The Arkansas Air Museum is the boarding pass to the beginning of aviation. Start your adventure with a close look at unusual memorabilia spanning the history of manned flight. Inspect an authentic World War I-era Curtiss OX-5 engine. See the City of Fayetteville flag which was flown aboard the Space Shuttle "Discovery." Much more than static displays, many of the aircraft in the Arkansas Air Museum collection are still airworthy. That's why we call it a museum that flies. Then enter the Museum's all-wood hangar and return to the golden age of flight. Pause as you walk among the airplanes on display to look up at the soaring roof of the hangar and the massive arches that support it. And reflect that it cost, in those war days of shortages and high-priced labor, only $15,000 when it was built during World War II. On the hanger floor is a collection of the open cockpit biplanes and closed cabin monoplanes that carried pioneering airmen and women into the skies of the nation from 1929 to 1969. Learn about the special history of Arkansas aviation through photos and portraits of the members of the Arkansas Aviation Hall of Fame. Among the various displays are salutes to northwest Arkansas World War I flying ace Field Kindley, golden age aviation record-setter and pioneer Louise Thaden, commercial airline Skyways and Drake Field's role in the training of aviators for the Second World War. In the museum's restoration shop, you can watch antique airplanes being brought back to life under the care of master craftsmen. If you have questions about what is being done, just ask. Our aircraft restorers are always more than willing to tell you about what they're doing.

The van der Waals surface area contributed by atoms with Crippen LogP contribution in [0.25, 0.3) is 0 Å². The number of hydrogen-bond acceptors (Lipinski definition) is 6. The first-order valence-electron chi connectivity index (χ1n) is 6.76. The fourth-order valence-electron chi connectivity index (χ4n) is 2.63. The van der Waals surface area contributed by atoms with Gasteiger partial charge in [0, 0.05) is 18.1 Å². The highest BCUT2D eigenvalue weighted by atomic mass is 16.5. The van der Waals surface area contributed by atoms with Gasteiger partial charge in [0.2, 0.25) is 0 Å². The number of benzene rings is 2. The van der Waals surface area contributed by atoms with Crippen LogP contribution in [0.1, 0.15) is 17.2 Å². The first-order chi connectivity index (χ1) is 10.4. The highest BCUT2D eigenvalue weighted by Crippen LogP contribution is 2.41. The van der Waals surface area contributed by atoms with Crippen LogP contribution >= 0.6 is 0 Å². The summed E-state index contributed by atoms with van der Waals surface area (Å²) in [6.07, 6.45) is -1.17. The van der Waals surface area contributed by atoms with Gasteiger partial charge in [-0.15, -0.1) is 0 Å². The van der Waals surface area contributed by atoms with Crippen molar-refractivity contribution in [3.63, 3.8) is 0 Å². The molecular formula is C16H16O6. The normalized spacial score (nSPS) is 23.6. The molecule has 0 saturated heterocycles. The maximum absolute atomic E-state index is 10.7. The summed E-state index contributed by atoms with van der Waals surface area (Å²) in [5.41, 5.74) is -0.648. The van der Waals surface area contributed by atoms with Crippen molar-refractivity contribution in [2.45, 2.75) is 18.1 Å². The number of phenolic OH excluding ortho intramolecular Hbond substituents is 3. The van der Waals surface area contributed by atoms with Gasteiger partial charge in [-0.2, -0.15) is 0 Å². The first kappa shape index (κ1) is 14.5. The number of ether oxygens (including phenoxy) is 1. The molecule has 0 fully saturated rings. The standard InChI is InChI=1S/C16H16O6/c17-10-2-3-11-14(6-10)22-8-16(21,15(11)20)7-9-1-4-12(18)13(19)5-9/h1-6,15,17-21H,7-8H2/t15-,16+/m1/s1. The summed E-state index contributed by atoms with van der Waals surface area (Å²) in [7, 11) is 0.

Conceived in Dec. 1985 and opened to the public in August 1986, the Arkansas Aviation Museum quickly established itself as the state's first, and largest, air museum. Serving as the chair for the city of Fayetteville's Arkansas Sesquicentennial committee, Marilyn Johnson envisioned the state's first museum facility dedicated solely Arkansas' rich aviation heritage as Fayetteville's contribution to the 150th anniversary of statehood. Founded in January 1986, Johnson enlisted eight local aviation legends and enthusiasts -- Ray Ellis, Bob and Jim Younkin, Floyd Carl, Jim McDonald, Larry Brown, Ernest Lancaster and Bob McKinney -- to form the first museum board of directors. The board knew exactly where the museum must be located. Known simply as the "White Hangar," the all-wooden structure at Fayetteville's Drake Field had been at the center of most of northwest Arkansas' aviation history. It was fitting that one of the nation's few remaining all-wood hangers from the World War II era would become the museum site. But it needed refurbishing, and $122,000 later, the Arkansas Aviation Museum opened to the public in August 1986. Initially the museum was open on a part-time schedule, 1 p.m. to 4 p.m. on weekdays. Now the museum is open seven days a week from 9:30 a.m. to 4:30 p.m., with a full-time staff to oversee the collection of aircraft and aviation memorabilia. The Arkansas Air Museum collection is a mixture of classic aircraft in flight service condition from the 1920s and 1930s, modern planes from the post-World War II era and static displays of key military aircraft from the Vietnam era. The heart of the collection are the still-flying aircraft on loan from private owners. The number of aircraft in the museum hanger space varies from eight to 14 as the owner still fly and tour these aircraft. The first full-time museum director was Thomas "Pete" Jordan. Hired Feb. 1, 1989, Pete Jordan would remain with the museum until March 1991. During his tenure, the museum hosted several exhibitions ranging from ultra-lite exhibits, model aircraft shows and hosted the last Fayetteville Air Show in 1990. Jordan established a Scout Explorer Post which lasted from March 1990 to March 1991, as well as a Civil Air Patrol squadron during the 1987-88 school year. John Kalagias took over as museum director on Oct. 5, 1991. Kalagias began acquiring a permanent collection for the museum, with a Howard DGA-18K as the first aircraft owned by the AAM. The World War II low-wing trainer was donated to the AAM by Bob Gast of Steger, Ill. This particular Howard is significant to Fayetteville since it was used during World War II for training pilots at Drake Field as a part of the War Training Service classes in 1942-43. The collection grew with the addition of static displays from the Vietnam Conflict, starting with a Bell UH-1H Huey in 1993 from the Army Aviation Museum at Fort Rucker, Ala., then a Bell AH-1S HueyCobra gunship from the Arkansas National Guard in 1995. Kalagias also oversaw the addition and full exterior restoration of a U.S. Navy Douglas A-4C Skyhawk carrier fighter jet. Brought to the museum after its retirement at Memphis N.A.S., the Skyhawk was returned to its markings when it served on the U.S.S. America. During the last three years, the museum has hosted numerous Confederate Air Force visitors, including the B-29 Fifi, the B-17 "Texas Raiders," a C-46 and B-24 Liberator just to name a few. Barnstorming visits by former U.S.A.F. parachute altitude record holder Joe Kittinger and his 1930 New Standard biplane have become regulars, and the AAM celebrated its 10th anniversary with AIRFEST '96, including a dinner-dance and special static displays.